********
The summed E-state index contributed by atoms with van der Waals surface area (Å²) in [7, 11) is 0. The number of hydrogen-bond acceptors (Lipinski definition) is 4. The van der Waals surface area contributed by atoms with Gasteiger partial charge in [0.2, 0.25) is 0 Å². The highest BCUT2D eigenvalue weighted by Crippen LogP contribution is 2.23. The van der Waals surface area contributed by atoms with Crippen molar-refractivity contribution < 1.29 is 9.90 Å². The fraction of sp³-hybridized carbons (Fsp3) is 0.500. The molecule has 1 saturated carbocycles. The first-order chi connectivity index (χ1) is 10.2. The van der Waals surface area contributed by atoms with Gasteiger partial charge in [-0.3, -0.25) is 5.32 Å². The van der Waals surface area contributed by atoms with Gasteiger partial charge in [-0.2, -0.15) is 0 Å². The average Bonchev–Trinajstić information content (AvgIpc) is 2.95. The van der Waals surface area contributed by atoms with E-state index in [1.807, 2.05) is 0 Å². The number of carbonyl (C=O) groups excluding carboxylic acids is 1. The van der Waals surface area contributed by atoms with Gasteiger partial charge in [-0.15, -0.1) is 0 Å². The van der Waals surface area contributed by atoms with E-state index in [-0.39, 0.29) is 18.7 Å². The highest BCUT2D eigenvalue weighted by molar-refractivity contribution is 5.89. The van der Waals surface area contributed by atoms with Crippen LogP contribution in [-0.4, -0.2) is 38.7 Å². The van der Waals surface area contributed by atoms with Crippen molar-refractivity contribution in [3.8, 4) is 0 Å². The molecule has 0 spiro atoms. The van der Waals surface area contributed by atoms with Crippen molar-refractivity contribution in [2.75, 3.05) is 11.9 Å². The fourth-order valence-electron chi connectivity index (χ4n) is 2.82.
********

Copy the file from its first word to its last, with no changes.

The summed E-state index contributed by atoms with van der Waals surface area (Å²) in [7, 11) is 0. The number of hydrogen-bond acceptors (Lipinski definition) is 4. The van der Waals surface area contributed by atoms with Gasteiger partial charge in [0.2, 0.25) is 0 Å². The highest BCUT2D eigenvalue weighted by Crippen LogP contribution is 2.23. The van der Waals surface area contributed by atoms with Crippen molar-refractivity contribution < 1.29 is 9.90 Å². The fraction of sp³-hybridized carbons (Fsp3) is 0.500. The molecule has 1 saturated carbocycles. The first-order chi connectivity index (χ1) is 10.2. The van der Waals surface area contributed by atoms with Gasteiger partial charge in [-0.3, -0.25) is 5.32 Å². The van der Waals surface area contributed by atoms with Gasteiger partial charge in [-0.2, -0.15) is 0 Å². The average Bonchev–Trinajstić information content (AvgIpc) is 2.95. The van der Waals surface area contributed by atoms with E-state index in [1.807, 2.05) is 0 Å². The number of carbonyl (C=O) groups excluding carboxylic acids is 1. The van der Waals surface area contributed by atoms with Gasteiger partial charge in [-0.15, -0.1) is 0 Å². The van der Waals surface area contributed by atoms with E-state index in [-0.39, 0.29) is 18.7 Å². The highest BCUT2D eigenvalue weighted by molar-refractivity contribution is 5.89. The van der Waals surface area contributed by atoms with Crippen LogP contribution in [-0.4, -0.2) is 38.7 Å². The van der Waals surface area contributed by atoms with Crippen molar-refractivity contribution in [3.8, 4) is 0 Å². The molecule has 0 spiro atoms. The van der Waals surface area contributed by atoms with Crippen molar-refractivity contribution in [2.75, 3.05) is 11.9 Å². The fourth-order valence-electron chi connectivity index (χ4n) is 2.82.